President Biden Issued a Set of Executive Orders To Make AI Safer
It turns out that trying to regulate Artificial Intelligence is a frustrating quest for humans.
Joe Biden stepped this week where Congress and other regulators have not dared to tread, issuing a set of executive orders towards making AI a drop safer.
Of course, he did so while courting Big Tech on the one hand, who took part in forming the executive order, and while issuing a slap to Congress for lots of talk but no action on the issue.
It was a foray into balancing U.S. incentives for innovation while addressing concerns that the emergent technologies we lump together as artificial intelligence could prove dangerous as a tool for exacerbating bias, displacing workers and undermining our politics and national security.
At heart, the government wants Big Tech to set up more formal safety processes, for development “red teams” to challenge each new technological development across companies, share information about what seems dangerous, and for its own agencies, to mitigate the technology’s risks even while exploring how best to accommodate AI in their own policies and procedures. Not exactly real restrictions.
The companies got Biden to also support changes in immigration laws, making it easier to attract international talent in these tech areas.
In the end, of course, the White House is acting because Congress is not — in either defining and regulating technology or in looking at immigration policies. Though Senate Majority Leader Chuck Schumer has vowed bipartisan study and efforts towards regulation, no one is acting as if this is a priority.
Sharing Safety Information
According to The Washington Post, tech companies would be tasked with reporting regularly to the government on the risks posed by artificial intelligence. Just how and what that means is not transparent, of course, but the importance seems to be that there is an attempt at all to bring order to the tech wild west.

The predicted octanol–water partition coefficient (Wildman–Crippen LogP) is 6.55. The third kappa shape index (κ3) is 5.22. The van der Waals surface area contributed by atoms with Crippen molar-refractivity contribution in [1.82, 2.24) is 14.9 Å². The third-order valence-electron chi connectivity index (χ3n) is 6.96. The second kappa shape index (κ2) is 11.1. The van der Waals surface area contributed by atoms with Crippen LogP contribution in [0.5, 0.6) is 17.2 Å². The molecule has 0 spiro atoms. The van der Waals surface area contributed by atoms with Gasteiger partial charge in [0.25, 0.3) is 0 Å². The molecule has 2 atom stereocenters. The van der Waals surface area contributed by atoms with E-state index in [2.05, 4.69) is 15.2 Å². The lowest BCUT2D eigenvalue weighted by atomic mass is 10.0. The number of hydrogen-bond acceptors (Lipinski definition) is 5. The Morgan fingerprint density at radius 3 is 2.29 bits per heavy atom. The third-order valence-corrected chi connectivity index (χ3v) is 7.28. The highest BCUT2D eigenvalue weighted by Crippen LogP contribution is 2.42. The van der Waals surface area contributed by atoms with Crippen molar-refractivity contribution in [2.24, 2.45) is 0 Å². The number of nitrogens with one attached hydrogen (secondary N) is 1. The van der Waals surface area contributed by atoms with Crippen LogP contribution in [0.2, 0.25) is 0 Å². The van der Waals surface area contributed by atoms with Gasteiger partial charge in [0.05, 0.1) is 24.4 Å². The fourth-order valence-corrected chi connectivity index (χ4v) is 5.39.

Biden relied on the 1950 Defense Production to require companies to share internal “red-teaming” studies that involve issues with the potential to impact people’s rights or safety, with various agencies told to monitor and evaluate deployed AI for disruption.
Remember, this order is coming from the same government that can’t figure out how to regulate Facebook, Twitter/X and other social media giants about postings that run afoul of common sense on misinformation — or that addict the young in ways that we increasingly find troublesome and dangerous.
Businesses and tech developers are moving fast to consider AI possibilities, in ways to rethink production and labor costs. Medical and scientific researchers are pouncing on the possibilities for speeding medical and pharmaceutical advances. Partisan political advocates are looking at ways alternately to attack or defend their candidates. Nations with ill at heart are exploring how to use artificial intelligence to enflame conflict among their enemies and promote their own causes.
The Big Tech companies have been active in lobbying some kinds of regulation — presuming, of course, that they have a hand in setting it — just to bring about some standards that will prove legal bulwarks in the very near future. Over the summer, the administration said it was gathering companies like OpenAI and Google to make offer advice towards voluntary commitments to public safety.
What has become painfully obvious is that the developers of the fastest artificial learning machines don’t fully understand how exactly the learning happens or how far robotics will go.
In short, governments are struggling to ensure both that robots don’t end up directing humans, and that our own inventors will have an upper hand at innovation over equally motivated inventors in other countries.
There’s a tech development war under way with no rules.
The Rest of the World
While regulation in the United States has lagged, other countries are moving ahead on efforts to regulate advanced AI systems. By the end of year, the European Union is expected to have an AI Act, a wide-ranging package that aims to protect consumers from potentially dangerous applications of AI. China has boosted the growth AI tools while retaining a government grip on what information the systems make available to the public.
Vice President Kamala Harris will be at a British AI summit this week, where global leaders want to discuss the riskiest technology applications. Britain is more focused on guaranteeing human controls over robots than on regulating developers.
Meanwhile, most of our own most vocal congressmen, constantly spin over the perception that partisan controls about misinformation on Facebook reflect political persecution against free speech or that the governing Chinese Communist Party is seeking to control all information outlets in the United States for its own political purposes.
Congress can’t even figure out whether it is concerned about privacy, online safety, the effect on jobs, scientific advance or national security.
The question at hand as we see increasingly rapid adaptation of artificial intelligence is whether there are any guardrails at all for a set of technologies we hardly understand. As it stands, the Biden effort is short of congressional action, but it is the only effort we have produced to date.
Then again, government officials are only human.